“The CNIL [the French data protection commission] has analysed several existing solutions for online age verification, checking whether they have the following properties: sufficiently reliable verification, complete coverage of the population and respect for the protection of individuals’ data and privacy and their security. The CNIL finds that there is currently no solution that satisfactorily meets these three requirements. […] The CNIL deems it urgent that more effective, reliable and privacy-friendly devices be proposed and regulated as soon as possible,” the Commission stated in a report published last September.
Why does this matter: Mandatory age verification is increasingly becoming the norm for many online services due to regulations. For example, India’s proposed data protection bill requires all websites that collect or process any personal data to verify the age of the user, and if the user is below the age of 18, the company will have to comply with additional obligations such as getting parental consent, not profiling the child for targeted advertising, etc. But the main criticism of this proposal is that, in many cases, it requires a company to collect more data from a user than they would normally collect, hence becoming an issue for privacy and personal data protection. The CNIL report suggests that we need more privacy-preserving solutions before making age verification mandatory across the board.
FREE READ of the day by MediaNama: Click here to sign-up for our free-read of the day newsletter delivered daily before 9 AM in your inbox.
What are the current age verification solutions?
The CNIL report gives a summary of six different age verification solutions used at present and what the issues with these solutions are. While the report suggests that we need new and better solutions, it also outlines measures that can be incorporated in the interim to mitigate privacy concerns in the existing solutions.
1. Age verification through payment card validation:
- How it works: Many services validate a payment card to verify that a user is old enough. It can be used even when a payment is not required (free sites) because it depends on verifying the card’s validity not an actual payment. “Age verification through payment card has the advantage of relying only on already deployed and proven infrastructures,” CNIL noted.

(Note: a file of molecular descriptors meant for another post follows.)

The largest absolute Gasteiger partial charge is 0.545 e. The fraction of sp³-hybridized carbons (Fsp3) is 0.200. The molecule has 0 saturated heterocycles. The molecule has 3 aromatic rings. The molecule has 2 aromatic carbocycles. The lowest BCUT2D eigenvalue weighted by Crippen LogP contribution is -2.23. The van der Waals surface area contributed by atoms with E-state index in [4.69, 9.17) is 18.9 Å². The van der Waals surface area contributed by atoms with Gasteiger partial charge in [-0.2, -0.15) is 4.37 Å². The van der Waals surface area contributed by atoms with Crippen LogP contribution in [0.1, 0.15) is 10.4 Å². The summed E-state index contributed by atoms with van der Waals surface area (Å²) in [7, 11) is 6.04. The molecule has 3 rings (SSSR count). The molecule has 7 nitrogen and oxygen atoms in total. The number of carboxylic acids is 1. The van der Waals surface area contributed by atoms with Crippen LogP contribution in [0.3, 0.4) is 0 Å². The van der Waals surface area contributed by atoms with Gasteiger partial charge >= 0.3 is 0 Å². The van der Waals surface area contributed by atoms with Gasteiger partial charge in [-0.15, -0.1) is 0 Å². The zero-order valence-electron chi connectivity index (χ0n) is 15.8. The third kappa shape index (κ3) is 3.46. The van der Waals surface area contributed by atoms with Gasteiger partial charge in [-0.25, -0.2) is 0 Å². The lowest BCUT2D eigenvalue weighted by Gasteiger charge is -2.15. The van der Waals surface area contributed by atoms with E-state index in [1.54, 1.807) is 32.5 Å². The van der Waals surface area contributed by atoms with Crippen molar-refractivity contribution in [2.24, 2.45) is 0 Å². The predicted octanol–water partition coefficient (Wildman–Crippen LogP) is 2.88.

- What are some issues: As you might’ve guessed, this is not the best option to verify age. “This type of verification is circumventable (since minors may be in possession of payment cards enabling them to make purchases on the Internet) and not accessible to all (since adults may not have such a card, notably because of social discrimination, given the differences in access to a credit card according to income),” CNIL explained. But it can be used “to protect the youngest children (up to about the age of 10-11 years), who cannot have a bank card for online payments and for whom the likelihood of using a third party’s card is the lowest,” CNIL added.
- How to improve this solution: “On the one hand, such an age verification system should, in principle, not be implemented directly by the data controller (i.e., the website visited) but by an independent third party. On the other hand, the systems put in place should ensure the security of the verification, in order to prevent the risks of phishing that will be associated with it. It is therefore important to ensure that payment information is entered on trusted sites. If this solution is chosen, it would be advisable for website publishers and solution providers to launch a parallel campaign to raise awareness of the risks of phishing, particularly taking into account this new practice,” CNIL recommended.